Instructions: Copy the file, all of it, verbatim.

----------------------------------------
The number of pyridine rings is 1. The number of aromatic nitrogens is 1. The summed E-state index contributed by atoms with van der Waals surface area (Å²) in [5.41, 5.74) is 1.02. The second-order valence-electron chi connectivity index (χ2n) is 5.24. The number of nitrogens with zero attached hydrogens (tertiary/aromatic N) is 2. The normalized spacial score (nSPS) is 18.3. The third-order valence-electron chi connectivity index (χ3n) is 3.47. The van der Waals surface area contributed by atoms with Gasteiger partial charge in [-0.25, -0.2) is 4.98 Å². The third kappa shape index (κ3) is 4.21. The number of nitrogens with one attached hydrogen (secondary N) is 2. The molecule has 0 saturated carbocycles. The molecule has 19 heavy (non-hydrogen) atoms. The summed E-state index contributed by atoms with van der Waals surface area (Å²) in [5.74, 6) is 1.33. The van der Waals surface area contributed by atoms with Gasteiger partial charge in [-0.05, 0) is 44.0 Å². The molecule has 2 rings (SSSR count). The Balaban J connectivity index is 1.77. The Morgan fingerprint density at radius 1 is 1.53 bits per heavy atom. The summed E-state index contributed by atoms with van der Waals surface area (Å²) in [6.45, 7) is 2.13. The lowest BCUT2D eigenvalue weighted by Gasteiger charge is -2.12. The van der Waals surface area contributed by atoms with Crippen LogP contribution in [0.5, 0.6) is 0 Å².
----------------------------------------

The number of pyridine rings is 1. The number of aromatic nitrogens is 1. The summed E-state index contributed by atoms with van der Waals surface area (Å²) in [5.41, 5.74) is 1.02. The second-order valence-electron chi connectivity index (χ2n) is 5.24. The number of nitrogens with zero attached hydrogens (tertiary/aromatic N) is 2. The normalized spacial score (nSPS) is 18.3. The third-order valence-electron chi connectivity index (χ3n) is 3.47. The van der Waals surface area contributed by atoms with Gasteiger partial charge in [-0.25, -0.2) is 4.98 Å². The third kappa shape index (κ3) is 4.21. The number of nitrogens with one attached hydrogen (secondary N) is 2. The molecule has 0 saturated carbocycles. The molecule has 19 heavy (non-hydrogen) atoms. The summed E-state index contributed by atoms with van der Waals surface area (Å²) in [5.74, 6) is 1.33. The van der Waals surface area contributed by atoms with Gasteiger partial charge in [-0.05, 0) is 44.0 Å². The molecule has 2 rings (SSSR count). The Balaban J connectivity index is 1.77. The Morgan fingerprint density at radius 1 is 1.53 bits per heavy atom. The summed E-state index contributed by atoms with van der Waals surface area (Å²) in [6.45, 7) is 2.13. The lowest BCUT2D eigenvalue weighted by Gasteiger charge is -2.12. The van der Waals surface area contributed by atoms with Crippen LogP contribution in [0.5, 0.6) is 0 Å².